Jim: Customer segmentation might be based on variables such as the number of employees, initial deal size, lifetime customer value (LCV), and software level, and fall into two or three buckets like:
- High Velocity/SMB.Typically fully automated other than for cases where the customer raises their hand or you looked at the data (e.g., growing account) and intervene with a rep.
- Corporate/Mid-Pooled or assigned accounts where human involvement is often still high, but vendors are increasingly moving to a hybrid approach that combines self-service and human reps.
- This segment typically has at least one dedicated rep to an account, and use of self-service is less prevalent, but should still be a goal if appropriate and feasible.
Doug: For B2B vendors that implement customer self-service storefronts for their SMB customers, what’s next?
Jim: Ultimately, you want an omni-channel approach. Today’s customer is expecting instant gratification, and you have to deliver that – and make it easy. It’s all about customer experience. I think of other companies that I’ve done business with and a lot of times it’s a speed thing. If you fill out a web form and 1.5 minutes later you get a call from a rep, that’s a home run. Some other areas I’d highlight:
- Renewals – Implement any automation you can within the sales process.
- CPQ – Make your self-rep and customer self-service CPQ processes as fluid as possible.
- Telemetry – The really big opportunity is getting into the data and having strong instrumentation in the products. Having strong signals that you can use to automate customer engagement and the transaction is a game changer
Doug: A lot of vendors talk about expanding their ability to capture customer telemetry. What kind of transformation could this enable?
Jim: Here’s an interesting thing to contemplate as an example: with your typical piece of consumer electronics the consumer only uses about 15% of the device’s features or only recognizes about 15% of the device’s potential value. How much of the value remains unlocked and could make the product stickier? For example, show me (as the customer) the 5 things I need to do to maximize the value of the product. LinkedIn does a good job of this with the LinkedIn profile score. As the vendor you might show the customer’s progress against maximizing the value they can get out of your product based on carefully considered and specific actions within the product. And as the vendor you’d want to monitor signals for opportunities to intervene to prevent churn, like a drop off in specific use cases by the customer or an increase in the number of unpleasant customer interactions with sales & support.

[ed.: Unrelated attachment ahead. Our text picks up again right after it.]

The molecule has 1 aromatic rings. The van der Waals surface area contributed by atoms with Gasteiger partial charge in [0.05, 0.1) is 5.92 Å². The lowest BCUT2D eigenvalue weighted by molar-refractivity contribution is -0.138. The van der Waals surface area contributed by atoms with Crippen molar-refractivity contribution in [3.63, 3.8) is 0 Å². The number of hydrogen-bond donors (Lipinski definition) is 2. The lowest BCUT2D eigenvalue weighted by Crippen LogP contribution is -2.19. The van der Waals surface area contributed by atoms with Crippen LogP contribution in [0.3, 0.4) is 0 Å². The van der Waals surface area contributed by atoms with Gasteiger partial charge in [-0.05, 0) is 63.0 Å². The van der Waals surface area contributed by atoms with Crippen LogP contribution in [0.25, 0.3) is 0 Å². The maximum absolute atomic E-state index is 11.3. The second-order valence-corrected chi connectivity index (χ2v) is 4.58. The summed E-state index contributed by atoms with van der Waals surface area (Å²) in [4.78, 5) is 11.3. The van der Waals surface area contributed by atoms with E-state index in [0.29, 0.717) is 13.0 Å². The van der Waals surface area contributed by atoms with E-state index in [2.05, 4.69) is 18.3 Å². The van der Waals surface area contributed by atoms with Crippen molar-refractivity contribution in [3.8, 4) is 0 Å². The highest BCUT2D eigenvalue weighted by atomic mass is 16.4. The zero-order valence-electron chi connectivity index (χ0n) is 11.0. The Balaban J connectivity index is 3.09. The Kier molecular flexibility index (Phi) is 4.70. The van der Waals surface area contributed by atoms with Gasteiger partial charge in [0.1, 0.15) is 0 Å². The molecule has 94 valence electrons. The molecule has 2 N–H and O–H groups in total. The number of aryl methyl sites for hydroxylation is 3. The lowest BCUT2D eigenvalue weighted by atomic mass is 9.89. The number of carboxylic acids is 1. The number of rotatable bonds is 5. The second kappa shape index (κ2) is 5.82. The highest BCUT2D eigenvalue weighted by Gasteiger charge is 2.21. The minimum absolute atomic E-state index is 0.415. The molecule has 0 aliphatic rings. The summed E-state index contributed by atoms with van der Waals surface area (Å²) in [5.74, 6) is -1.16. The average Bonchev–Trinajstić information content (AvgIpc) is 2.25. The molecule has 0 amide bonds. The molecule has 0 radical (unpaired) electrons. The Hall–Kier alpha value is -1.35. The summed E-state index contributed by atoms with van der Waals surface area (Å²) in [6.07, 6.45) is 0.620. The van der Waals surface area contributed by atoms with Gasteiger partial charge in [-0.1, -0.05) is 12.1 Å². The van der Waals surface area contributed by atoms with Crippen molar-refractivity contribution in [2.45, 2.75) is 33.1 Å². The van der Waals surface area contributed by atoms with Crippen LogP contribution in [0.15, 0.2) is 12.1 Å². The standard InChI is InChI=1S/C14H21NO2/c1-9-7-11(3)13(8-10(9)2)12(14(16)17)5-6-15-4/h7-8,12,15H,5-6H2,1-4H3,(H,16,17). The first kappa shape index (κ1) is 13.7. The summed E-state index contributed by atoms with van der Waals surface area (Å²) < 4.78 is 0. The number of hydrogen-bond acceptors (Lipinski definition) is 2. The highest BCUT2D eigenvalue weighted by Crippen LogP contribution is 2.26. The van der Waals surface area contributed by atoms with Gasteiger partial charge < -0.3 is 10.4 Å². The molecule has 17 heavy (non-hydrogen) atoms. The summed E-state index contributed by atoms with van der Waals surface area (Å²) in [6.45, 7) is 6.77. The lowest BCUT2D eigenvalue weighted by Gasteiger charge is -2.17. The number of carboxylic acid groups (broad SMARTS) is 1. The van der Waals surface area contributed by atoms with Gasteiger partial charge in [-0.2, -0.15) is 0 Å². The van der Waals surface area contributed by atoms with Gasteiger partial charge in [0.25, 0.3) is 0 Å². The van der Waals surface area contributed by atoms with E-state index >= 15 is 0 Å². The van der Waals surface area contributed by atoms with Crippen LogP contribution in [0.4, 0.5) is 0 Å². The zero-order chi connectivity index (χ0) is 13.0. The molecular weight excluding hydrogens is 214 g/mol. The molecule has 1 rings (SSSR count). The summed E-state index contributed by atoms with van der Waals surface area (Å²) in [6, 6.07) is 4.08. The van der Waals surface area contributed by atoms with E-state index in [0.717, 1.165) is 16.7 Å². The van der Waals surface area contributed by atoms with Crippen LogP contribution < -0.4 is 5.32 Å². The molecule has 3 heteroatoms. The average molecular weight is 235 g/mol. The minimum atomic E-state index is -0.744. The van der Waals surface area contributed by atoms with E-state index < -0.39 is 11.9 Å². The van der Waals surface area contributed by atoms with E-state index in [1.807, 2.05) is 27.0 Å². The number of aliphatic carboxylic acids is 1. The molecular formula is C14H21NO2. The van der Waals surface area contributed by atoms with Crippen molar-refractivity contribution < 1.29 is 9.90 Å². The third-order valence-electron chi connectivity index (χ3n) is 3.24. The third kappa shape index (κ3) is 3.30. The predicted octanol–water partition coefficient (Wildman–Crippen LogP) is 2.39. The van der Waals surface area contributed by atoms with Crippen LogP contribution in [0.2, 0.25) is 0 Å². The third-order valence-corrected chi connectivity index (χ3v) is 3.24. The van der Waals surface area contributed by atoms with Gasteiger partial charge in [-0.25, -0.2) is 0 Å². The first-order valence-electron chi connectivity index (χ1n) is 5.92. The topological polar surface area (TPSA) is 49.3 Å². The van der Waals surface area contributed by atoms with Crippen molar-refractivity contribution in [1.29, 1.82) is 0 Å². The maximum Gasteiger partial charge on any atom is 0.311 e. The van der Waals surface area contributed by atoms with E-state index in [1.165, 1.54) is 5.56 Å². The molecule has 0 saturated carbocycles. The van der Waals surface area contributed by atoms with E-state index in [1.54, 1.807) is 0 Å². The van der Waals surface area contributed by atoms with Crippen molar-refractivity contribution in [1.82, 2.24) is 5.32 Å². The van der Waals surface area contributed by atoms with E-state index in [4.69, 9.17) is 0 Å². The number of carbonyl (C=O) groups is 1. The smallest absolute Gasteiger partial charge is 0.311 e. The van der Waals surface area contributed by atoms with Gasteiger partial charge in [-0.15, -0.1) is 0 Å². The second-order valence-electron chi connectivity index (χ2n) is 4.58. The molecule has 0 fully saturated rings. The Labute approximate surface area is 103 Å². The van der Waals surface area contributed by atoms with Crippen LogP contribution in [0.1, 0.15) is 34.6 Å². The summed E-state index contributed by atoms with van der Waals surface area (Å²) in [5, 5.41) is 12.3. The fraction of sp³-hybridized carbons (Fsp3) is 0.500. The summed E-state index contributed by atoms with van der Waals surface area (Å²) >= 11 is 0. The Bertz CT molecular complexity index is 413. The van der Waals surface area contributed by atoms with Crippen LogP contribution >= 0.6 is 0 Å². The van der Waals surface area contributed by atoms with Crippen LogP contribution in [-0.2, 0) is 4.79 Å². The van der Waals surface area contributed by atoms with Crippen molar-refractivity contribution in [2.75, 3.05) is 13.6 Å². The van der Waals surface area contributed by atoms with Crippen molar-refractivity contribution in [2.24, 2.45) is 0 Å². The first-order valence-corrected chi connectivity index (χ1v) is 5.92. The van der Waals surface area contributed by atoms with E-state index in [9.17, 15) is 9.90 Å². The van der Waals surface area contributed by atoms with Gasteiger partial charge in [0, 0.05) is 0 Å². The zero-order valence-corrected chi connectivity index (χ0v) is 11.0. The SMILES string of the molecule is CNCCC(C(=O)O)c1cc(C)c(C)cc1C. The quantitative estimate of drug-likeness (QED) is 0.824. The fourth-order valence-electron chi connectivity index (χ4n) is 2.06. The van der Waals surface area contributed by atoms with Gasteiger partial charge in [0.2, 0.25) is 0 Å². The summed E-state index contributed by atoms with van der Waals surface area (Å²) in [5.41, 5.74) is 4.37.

Doug: Seems like every vendor selling subscriptions these days understandably aspires to achieving a 360 degree view of their customers to facilitate the best possible customer experience and to ensure ongoing renewals. What are some ways companies achieve this?
Jim: A common approach is to create a data lake that draws customer information from various systems such as those supporting sales, support, and product telemetry. And tying an analytics platform to your data lake enables actionable insights through composite signals curated by data science.
Jim Gearhart is a business-minded tech executive with extensive experience in developing & executing IT strategy, building high performing teams, and delivering results to maximize business outcomes. Jim was Senior Director, Enterprise Business Applications & Development, at Zendesk where a major focus of his was agile monetization technologies and systems. Jim has served in various IT leadership roles at Atos Unify, Omniture, and Wells Fargo. Find Jim on LinkedIn.